But today, Islamist states and organizations are systematically indoctrinating the next generation of kids to embrace violence and hatred.
These children cannot help but internalize these values and become filled with hate. At worst, they commit acts of terror.
This radicalization is also happening at home, in the West. Islamists are using new methods to reach a broader audience and lure Western teenagers to buy into their poisonous ideology.
Kids: Chasing Paradise is a powerful new film that takes an unflinching look at the brutal exploitation of youth by extremists worldwide. The documentary features compelling personal stories of children, who are actively influenced by extremists, and their families, and showcases activists and experts who confront this growing global threat.
Christianne Boudreau is a Canadian mother who was personally affected by the impact of the violent radicalization process; her son, Damian, was killed while fighting for ISIS. She now coordinates the Mothers for Life network, which brings together mothers of radicalized jihadis to support one another and combat radicalization.
British woman named Tania Joya, a former extremist who is now working in deradicalization. Tania Joya's ex-husband was radicalized as a teenager in Texas and is currently active in ISIS. Tania Joya and her four children live in Texas. Tania used to want her children to grow up to be jihadists, and now embraces human rights and Western values.
Nicola Benyahia is a British woman who founded Families for Life, a nonprofit organization focused on deradicalization and support for families of young extremists. When Nicola's son, Rasheed, unexpectedly joined ISIS, she found Christianne and they started both a professional collaboration and personal friendship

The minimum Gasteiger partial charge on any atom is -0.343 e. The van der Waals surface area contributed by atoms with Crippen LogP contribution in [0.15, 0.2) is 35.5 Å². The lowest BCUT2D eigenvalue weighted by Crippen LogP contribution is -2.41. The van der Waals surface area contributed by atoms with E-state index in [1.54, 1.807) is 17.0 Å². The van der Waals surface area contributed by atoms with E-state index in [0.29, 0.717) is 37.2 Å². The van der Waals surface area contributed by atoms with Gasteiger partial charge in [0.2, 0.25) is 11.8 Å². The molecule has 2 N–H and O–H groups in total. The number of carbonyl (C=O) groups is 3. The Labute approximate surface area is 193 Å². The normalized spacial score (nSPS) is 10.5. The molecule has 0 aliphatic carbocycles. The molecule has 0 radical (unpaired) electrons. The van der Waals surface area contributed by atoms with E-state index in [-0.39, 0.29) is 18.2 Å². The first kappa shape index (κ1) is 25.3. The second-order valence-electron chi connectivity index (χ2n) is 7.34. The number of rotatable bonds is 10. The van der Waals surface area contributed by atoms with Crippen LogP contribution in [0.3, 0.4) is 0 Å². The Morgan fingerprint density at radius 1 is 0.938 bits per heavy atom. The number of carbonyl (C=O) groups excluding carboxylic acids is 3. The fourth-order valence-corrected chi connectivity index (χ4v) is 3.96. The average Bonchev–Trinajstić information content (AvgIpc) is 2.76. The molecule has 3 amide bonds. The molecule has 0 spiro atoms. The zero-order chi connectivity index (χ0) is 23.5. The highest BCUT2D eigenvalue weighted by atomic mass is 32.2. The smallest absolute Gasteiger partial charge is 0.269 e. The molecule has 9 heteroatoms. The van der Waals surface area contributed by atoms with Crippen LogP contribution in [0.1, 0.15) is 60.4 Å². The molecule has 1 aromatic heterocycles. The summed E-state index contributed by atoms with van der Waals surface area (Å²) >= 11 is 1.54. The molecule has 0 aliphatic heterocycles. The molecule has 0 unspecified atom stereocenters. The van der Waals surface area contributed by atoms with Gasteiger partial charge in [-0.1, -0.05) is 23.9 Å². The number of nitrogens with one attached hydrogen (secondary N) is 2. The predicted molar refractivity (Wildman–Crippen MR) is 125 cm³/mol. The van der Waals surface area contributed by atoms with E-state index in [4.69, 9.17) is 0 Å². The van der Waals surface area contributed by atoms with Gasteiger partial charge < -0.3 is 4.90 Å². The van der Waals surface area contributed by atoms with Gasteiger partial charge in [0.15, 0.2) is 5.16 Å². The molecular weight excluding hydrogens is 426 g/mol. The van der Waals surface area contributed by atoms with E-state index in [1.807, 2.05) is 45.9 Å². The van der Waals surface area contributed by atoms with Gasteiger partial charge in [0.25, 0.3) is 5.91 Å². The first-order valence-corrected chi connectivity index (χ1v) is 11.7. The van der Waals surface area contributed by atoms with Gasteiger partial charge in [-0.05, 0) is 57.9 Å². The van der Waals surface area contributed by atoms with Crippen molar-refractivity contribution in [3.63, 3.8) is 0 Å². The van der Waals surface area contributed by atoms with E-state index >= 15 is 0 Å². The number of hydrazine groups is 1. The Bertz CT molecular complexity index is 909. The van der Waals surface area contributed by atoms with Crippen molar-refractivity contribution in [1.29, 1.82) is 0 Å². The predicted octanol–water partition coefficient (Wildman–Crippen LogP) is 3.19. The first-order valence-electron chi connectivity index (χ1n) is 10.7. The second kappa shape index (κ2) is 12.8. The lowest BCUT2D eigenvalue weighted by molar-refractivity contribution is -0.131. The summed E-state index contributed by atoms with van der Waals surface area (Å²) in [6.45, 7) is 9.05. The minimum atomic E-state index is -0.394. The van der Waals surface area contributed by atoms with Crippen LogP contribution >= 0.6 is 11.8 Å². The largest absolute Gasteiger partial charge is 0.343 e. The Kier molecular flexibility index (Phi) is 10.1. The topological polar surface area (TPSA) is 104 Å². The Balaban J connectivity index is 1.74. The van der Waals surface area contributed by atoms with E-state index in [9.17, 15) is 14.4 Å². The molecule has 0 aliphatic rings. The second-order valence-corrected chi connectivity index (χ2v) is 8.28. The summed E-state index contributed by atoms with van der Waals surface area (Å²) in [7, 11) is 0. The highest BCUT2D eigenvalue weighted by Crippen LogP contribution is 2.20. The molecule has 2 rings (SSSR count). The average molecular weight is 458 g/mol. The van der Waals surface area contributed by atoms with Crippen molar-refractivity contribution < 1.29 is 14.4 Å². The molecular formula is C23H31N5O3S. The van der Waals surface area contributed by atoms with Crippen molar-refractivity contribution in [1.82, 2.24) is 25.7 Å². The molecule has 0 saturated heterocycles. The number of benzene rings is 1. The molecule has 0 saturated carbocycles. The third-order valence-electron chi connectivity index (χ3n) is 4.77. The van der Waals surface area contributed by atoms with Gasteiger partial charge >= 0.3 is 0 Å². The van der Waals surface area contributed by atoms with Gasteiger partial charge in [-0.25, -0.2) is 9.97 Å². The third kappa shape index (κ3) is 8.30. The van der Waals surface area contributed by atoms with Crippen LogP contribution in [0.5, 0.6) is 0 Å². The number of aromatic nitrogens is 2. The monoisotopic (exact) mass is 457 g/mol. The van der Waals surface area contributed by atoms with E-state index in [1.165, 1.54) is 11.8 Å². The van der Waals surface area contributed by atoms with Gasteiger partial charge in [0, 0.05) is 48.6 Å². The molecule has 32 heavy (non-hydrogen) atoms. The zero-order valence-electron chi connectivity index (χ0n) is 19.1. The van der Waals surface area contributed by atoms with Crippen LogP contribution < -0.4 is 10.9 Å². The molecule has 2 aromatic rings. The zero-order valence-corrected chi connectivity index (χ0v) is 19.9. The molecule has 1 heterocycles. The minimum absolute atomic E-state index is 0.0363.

Mohammed Ali is a 14-year-old teenager in Iraq. He is being trained to be a member of a government-sanctioned paramilitary group, the PMF (Popular Mobilization Forces).
Michael “Younnes” Delefortrie is a Belgian jihadi and former ISIS fighter currently in jail in Belgium. We interviewed him days before he was incarcerated.
Dominique Bons is a French woman whose son joined ISIS and was killed in Syria. Dominique decided something had to be done and, in 2014, founded “Syrien ne bouge agissons” to start working on this issue and provide support to many families facing the same situation.
Mohammed Sheikh Eid is a 14-year-old boy in Gaza who attends an Islamist summer camp. We interviewed Mohammed, his parents and his trainers.
Shoshana is a film producer and director. Palatnik was a researcher for the award-winning film Honor Diaries. Palatnik has developed long-term relationships with people who were personally affected by radicalization, including jihadists and former extremists. Shoshana has a master’s degree in Communication and Culture from York University in Canada.
Wayne Kopping is an award-winnng filmmaker best known for his work on ground-breaking documentaries about the global threat of Radical Islam. He is also known internationally as a speaker and expert on the topic. His work has been featured on CNN, MSNBC, Fox News, The New York Times and countless radio shows, publications & blogs.
Kopping has worked professionally in the film and television industry since the age of 8. He started as a child-actor in commercials and TV shows. By the time he was 19, he was directing material for South African television.